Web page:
Chequebook journalism and covering the trapped miners - Macleans.ca
 

Chequebook journalism and covering the trapped miners


 

I’ve spent quite a bit of time in Chile these past couple of months, covering the trapped and now freed miners. The results are here, here, and here.

After the miners were freed, many journalists offered them a lot of money for interviews. Outlets engaging in this practice included some of the most recognized media institutions in the world. Maclean’s did not pay a cent.

I think this was the right decision. In general I don’t like the practice of paying interview subjects, and if a journalist does so, I think he or she has an obligation to make that clear in the resulting reportage. I would genuinely appreciate readers’ thoughts on this.


 

Chequebook journalism and covering the trapped miners

  1. I could see it being ok in some situations where the interviewee is incurring hardship, but that doesn't seem to be the case here.

    • Well, there's no hardship if you set aside the being a Chilean miner, or involved with one, and one who was recently trapped underground, part of the story, I guess.

      • Sorry, I meant hardship directly relating to the interview, not the situation.

  2. They don't have to talk to the media at all, so if the media wants a story….

    It's a capitalist society, and information is worth money.

  3. I don't understand why Canadian msm has taken itself out of the news gathering business but it has. And one of the ways it has done this is to not pay for info.

    What is the reasoning behind paying Petrou, and probably a couple of people to to take photos or grease the wheels in foreign countries, while refusing to pay the people who's story it is? Apparently money corrupts people with stories to tell but does not effect those who are listening.

    Why should Petrou, or anyone else for that matter, benefit from free info while being paid themselves? And what is about money that msm finds so distasteful because I am certain reporters don't work for free.

    • Nothing you wrote here makes any sense. Reporters don't work for free because it's there job to write stories. 'News gathering' doesn't mean paying pseudo-celebs for interviews.

      • "News gathering' doesn't mean paying pseudo-celebs for interviews."

        Petrou was writing about Chilean miners. Petrou gets a salary to write about them, Macleans charges subscription or cover price, while Chilean miners are supposed to give their stories away for nothing. Seems like msm wants to reduce their costs while benefiting from free info and to make themselves feel better about exploiting people and their misery/joy/grief they squawk about journo ethics.

  4. Michael – where do you draw the line? Is buying a source dinner "paying" them?

    • It's a good question. I do often buy an interview subject a meal while interviewing them. I've also paid locals as guides, which functioned as a form of protection, in particularly violent urban slums, or in conflict-ridden parts of Africa.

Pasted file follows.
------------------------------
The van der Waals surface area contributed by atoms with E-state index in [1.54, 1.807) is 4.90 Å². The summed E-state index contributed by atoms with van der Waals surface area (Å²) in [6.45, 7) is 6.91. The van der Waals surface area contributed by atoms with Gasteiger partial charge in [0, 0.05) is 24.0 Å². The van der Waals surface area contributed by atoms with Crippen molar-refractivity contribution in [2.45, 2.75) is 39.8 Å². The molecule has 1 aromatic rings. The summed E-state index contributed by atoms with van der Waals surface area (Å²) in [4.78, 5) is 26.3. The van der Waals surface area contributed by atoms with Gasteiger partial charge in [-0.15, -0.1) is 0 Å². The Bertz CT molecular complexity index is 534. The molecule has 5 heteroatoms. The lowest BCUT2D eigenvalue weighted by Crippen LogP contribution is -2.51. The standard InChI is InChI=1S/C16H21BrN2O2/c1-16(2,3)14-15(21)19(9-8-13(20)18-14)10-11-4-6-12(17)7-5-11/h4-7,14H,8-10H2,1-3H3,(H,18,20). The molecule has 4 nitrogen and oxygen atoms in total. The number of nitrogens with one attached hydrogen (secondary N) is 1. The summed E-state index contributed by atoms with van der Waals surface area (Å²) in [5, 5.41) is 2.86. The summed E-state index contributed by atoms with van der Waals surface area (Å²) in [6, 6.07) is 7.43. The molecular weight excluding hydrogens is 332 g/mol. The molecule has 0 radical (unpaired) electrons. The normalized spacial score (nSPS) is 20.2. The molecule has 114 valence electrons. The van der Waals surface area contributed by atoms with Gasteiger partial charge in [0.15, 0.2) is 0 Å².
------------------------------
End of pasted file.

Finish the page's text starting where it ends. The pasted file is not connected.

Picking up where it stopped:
For that matter, I've given money to a starving woman I had interviewed, and, come to think of it, I gave away food, a bit of money, and a tent in Haiti after the earthquake. But anything I've ever given to an interview subject has come after interviews were complete and without any promises being made in advance — and only when the interview subjects were genuinely desperate. In the case of the guy I gave money to after the quake, I don't think I even interviewed him. He hadn't eaten in a few days. I bought him lunch and gave him $20.

      I think the key is that interviews be given freely and not bought. If, after completing an interview with a single mother who lives in a shack with five kids in a gang-run slum, I give her a few dollars, I don't think I'm compromising either of us. But there are all kinds of grey areas, and I've trudged through many of them. I'm not writing this to trumpet my moral virtue. I genuinely want readers' input.

      • Update and full disclosure: When I wrote my earlier post, I forgot that once, almost ten years ago, I paid an Afghan drug runner for an interview. I’ve always considered this an ethical lapse and regret it.

  5. Balloon boy -'nuff said.

  6. Interesting ethical issue. I would make two "piles": one for interviews related to the welfare of the public, and another related to "human interest".

    For "welfare of the public" stories, no payment.

    For "human interest" stories, payment should be considered. After all, the goal of the interview in those cases is to attract viewers and/or readers with something that is topical and interesting (as opposed to newsworthy). It's more or less entertainment. And if someone is going to provide entertainment, they probably should be compensated for it.

    Look at it this way: why would a formerly trapped Chilean miner accept to reveal the details of his anguish to a Canadian publication ? All it will do is satisfy the curiosity of Canadian readers about what it was like to be trapped underground and (possibly) have an impact on the circulation of the publication. So everyone gets something except the guy who provided the story. That doesn't seem right to me.

  7. What restrictions do journalists put on interview subjects speaking to others if they do pay them for their stories? If there aren't any, I can't see the harm. Do any publications pay for quotes from unnamed Liberals? Because that would be a sweet racket.

    • Unnamed Liberals give their quotes away for free.

  8. I imagine some form of consideration is often given to the interviewee. Sometimes (for a politician) simply having some issues off the agenda can be a valuable consideration. An opportunity to review the end product prior to publication is always valuable. Money is just an alternate form of consideration. It would be a great idea if any of the above that are relevant were quickly disclosed at the start of an article.

  9. It's a good question Petrou asks. It's an old question for journalism, but one that has been given new life in part because of Gawker media's unabashedness about engaging in chequebook journalism. Nick Denton has made it clear he has no problem with it, and it will be interesting to see the extent to which "mainstream" media will follow along. If so, it's yet another way in which Denton is setting the terms of engagememt for all media now.
    http://mediamemo.allthingsd.com/20091019/does-che

  10. On the one hand, much of Information gathering has been converted into an entertainment commodity in modern media so why would anyone tell their personal story unless they are getting something out of it? On the other hand, I think there are good reasons not to pay, mainly because the result is so suspect.